When trying to stimulate economies by imposing negative interest rates, central banks run into a problem: they can’t stop money leaking out of the banking system and into cash.
Around the world, there has been growing demand for high-denomination banknotes, which enable savers to preserve capital, rather than seeing it chipped away by negative rates on bank deposit accounts.
Governments have sought to counter this trend by withdrawing high-denomination banknotes from circulation, making hoarding physically more cumbersome.
Last year the International Monetary Fund (IMF) suggested a solution to this dilemma: central banks could issue their own digital currencies, it suggested.
The central banks could then apply negative rates, causing the value of this electronic cash to fall over time.
And if physical cash co-existed with the electronic money, the IMF said, the authorities could prevent hoarding by imposing a conversion rate between cash and e-money, making sure that the conversion rate depreciated at the same rate as the negative interest rate on e-money.
This proposal is so far untested. But yesterday the UK’s central bank stepped into the debate with a new discussion paper on central bank digital currency (CBDC).
If it introduced an unremunerated digital currency in future, said the Bank of England— an unremunerated digital currency is one not paying or charging any interest—this could put an effective floor (or ‘lower bound’) under interest rates, preventing them from moving into negative territory.
In practice, storage costs for cash mean that central banks may be able to set policy rates a bit below zero without causing savers to hoard banknotes on a large scale, the Bank added.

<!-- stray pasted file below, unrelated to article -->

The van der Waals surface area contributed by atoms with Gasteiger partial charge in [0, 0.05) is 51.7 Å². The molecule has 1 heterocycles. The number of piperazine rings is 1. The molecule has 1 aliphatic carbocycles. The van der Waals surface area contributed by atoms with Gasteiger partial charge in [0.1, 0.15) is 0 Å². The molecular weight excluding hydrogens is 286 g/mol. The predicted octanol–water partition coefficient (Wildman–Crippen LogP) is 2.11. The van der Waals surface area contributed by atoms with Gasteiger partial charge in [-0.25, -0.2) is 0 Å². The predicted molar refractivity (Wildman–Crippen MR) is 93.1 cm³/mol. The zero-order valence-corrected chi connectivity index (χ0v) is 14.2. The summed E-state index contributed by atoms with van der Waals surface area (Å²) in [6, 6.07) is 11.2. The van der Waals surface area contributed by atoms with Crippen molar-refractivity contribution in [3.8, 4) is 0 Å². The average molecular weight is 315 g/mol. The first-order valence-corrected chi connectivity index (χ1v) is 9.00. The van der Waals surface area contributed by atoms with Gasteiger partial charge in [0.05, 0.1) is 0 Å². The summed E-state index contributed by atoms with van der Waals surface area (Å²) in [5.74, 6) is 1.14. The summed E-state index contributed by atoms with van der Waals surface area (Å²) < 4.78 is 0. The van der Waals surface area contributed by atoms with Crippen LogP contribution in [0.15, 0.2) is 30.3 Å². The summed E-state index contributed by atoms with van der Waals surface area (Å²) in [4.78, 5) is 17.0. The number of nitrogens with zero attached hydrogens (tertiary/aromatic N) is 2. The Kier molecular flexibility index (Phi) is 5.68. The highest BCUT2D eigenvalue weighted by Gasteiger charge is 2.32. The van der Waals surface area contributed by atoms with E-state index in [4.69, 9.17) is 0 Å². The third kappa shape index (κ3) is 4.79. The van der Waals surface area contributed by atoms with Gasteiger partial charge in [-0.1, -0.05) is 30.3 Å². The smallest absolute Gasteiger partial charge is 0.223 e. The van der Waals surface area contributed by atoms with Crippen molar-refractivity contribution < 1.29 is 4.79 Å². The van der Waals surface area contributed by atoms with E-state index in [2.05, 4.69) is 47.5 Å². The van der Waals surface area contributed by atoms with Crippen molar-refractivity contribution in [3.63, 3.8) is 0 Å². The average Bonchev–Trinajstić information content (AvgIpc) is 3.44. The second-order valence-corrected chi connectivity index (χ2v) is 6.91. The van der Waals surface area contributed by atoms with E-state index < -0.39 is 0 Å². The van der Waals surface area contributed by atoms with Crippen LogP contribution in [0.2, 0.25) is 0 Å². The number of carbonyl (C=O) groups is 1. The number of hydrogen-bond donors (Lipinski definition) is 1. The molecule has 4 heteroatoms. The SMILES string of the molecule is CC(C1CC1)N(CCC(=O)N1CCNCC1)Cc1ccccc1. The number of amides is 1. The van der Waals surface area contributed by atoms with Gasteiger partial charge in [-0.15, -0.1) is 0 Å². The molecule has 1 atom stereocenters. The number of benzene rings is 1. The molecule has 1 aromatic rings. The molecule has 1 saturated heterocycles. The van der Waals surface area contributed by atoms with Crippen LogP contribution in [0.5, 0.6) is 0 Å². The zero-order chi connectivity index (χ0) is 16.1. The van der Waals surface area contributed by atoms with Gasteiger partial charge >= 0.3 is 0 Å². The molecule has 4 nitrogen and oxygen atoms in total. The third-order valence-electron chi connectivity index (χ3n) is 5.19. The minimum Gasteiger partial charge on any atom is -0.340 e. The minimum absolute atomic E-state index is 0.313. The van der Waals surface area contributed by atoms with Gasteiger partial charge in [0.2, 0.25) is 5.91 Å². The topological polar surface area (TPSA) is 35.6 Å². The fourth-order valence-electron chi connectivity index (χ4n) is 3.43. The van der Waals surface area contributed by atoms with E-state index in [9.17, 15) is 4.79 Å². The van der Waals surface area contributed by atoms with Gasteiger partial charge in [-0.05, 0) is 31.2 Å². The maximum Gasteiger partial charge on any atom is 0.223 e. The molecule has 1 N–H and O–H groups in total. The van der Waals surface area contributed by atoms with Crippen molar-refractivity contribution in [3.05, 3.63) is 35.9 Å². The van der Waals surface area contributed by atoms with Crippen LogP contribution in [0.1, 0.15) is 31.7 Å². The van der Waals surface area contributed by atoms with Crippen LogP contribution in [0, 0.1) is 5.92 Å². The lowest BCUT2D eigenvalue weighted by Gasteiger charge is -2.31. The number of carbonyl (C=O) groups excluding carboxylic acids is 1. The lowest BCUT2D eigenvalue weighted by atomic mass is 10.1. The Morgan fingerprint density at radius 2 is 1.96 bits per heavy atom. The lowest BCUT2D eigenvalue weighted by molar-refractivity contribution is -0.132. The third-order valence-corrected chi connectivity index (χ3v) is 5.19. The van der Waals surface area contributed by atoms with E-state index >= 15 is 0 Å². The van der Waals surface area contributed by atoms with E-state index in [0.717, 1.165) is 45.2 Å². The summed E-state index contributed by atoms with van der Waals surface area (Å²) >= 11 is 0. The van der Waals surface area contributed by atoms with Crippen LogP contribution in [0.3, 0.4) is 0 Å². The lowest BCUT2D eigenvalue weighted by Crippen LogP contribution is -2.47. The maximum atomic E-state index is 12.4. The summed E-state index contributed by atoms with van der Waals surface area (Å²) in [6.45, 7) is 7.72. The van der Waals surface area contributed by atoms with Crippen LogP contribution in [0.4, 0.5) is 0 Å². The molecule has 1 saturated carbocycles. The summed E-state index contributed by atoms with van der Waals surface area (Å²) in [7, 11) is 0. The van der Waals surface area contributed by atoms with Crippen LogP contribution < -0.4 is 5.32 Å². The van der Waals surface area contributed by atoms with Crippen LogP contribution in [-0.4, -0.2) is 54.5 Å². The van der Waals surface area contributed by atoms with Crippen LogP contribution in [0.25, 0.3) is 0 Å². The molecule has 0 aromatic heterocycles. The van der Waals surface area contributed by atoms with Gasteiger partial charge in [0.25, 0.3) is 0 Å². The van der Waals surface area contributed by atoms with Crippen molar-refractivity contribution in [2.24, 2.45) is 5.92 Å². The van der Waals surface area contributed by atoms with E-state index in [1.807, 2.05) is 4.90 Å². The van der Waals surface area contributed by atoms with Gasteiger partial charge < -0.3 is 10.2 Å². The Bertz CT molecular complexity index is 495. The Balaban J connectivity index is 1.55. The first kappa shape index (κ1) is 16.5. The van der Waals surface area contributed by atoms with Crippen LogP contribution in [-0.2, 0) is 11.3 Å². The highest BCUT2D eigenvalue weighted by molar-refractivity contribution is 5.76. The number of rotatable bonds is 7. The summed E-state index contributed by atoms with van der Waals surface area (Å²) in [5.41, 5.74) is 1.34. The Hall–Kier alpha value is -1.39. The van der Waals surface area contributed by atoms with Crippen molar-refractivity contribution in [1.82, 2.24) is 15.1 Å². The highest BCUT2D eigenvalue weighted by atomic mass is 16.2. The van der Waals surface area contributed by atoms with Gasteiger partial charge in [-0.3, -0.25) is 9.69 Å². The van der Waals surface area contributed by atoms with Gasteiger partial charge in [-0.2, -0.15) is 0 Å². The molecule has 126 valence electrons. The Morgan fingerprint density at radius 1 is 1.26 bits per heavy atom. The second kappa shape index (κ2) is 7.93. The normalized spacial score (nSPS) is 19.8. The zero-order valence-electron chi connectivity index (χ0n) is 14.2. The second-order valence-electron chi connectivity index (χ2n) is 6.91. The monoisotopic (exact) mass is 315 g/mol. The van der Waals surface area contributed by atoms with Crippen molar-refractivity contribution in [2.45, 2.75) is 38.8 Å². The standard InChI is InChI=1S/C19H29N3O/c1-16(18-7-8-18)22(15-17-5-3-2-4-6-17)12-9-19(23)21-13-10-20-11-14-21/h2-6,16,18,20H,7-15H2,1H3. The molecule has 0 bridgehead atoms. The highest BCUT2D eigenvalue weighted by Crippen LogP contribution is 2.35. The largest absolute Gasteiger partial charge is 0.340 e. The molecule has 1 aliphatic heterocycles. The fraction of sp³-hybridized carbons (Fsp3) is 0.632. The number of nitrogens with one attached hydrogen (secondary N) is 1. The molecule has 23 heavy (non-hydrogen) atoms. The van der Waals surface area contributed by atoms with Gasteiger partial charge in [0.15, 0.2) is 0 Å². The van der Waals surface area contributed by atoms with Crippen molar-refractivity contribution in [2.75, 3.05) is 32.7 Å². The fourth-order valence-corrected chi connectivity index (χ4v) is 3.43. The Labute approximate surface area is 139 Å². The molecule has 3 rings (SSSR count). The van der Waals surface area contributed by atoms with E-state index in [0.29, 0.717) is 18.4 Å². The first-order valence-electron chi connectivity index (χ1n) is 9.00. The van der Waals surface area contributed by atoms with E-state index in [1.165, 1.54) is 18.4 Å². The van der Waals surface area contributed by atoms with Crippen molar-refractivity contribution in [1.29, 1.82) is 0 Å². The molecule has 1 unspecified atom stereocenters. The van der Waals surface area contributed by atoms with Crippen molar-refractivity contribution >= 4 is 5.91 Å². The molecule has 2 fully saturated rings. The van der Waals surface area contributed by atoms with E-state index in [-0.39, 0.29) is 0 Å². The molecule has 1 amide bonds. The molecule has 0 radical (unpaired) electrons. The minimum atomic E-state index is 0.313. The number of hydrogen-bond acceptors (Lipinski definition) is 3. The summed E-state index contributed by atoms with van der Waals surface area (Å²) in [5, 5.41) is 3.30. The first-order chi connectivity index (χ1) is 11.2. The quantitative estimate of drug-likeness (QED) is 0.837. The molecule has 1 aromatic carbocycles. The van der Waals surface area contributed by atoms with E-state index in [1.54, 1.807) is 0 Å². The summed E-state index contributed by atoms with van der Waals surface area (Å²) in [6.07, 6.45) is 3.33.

But what if a central bank wanted to impose a negative rate on a new electronic currency?
The Bank of England left this option open in its discussion paper.
“If interest rates are, and continue to be, low then central banks are likely to be constrained by the lower bound more frequently than historically was the case,” it said.
Negative rates were undermining savings and the banking system, encouraging excessive risk-taking by non-banks, subsidising zombie companies and eroding Sweden’s growth and productivity potential
“A CBDC that could be remunerated at a negative rate could be used to relax that constraint, to the extent that the constraint was caused by the fact that cash pays zero.”
“This could, theoretically, widen the policy options available and avoid the economic costs of having monetary policy hit the effective lower bound, potentially improving economic outcomes.”
However, the Bank added that any continuing large-scale use of cash might prevent this option being used. It also said that the financial system would need structural reform for a policy of negative rates to work.
“The wider effect of setting a negative interest rate on CBDC could be limited if cash use remains prevalent in the economy and cash storage costs are not excessive,” the Bank said in its discussion paper.
“And for this benefit to be realised the issues related to the structure of the financial system, which determine the current effective lower bound for Bank Rate, would need to have changed.”
Despite their broadening use by central banks, negative rate policies remain highly controversial.
Recently, Sweden’s central bank, the Riksbank, which pioneered a negative interest rate policy in 2013, raised its repo rate to zero after keeping it below that level for nearly five years.
Bloomberg columnist Mohammed El-Erian said that the Riksbank’s policy change had been motivated by concerns that negative rates were undermining savings and the banking system, encouraging excessive risk-taking by non-banks, subsidising zombie companies and eroding Sweden’s growth and productivity potential.
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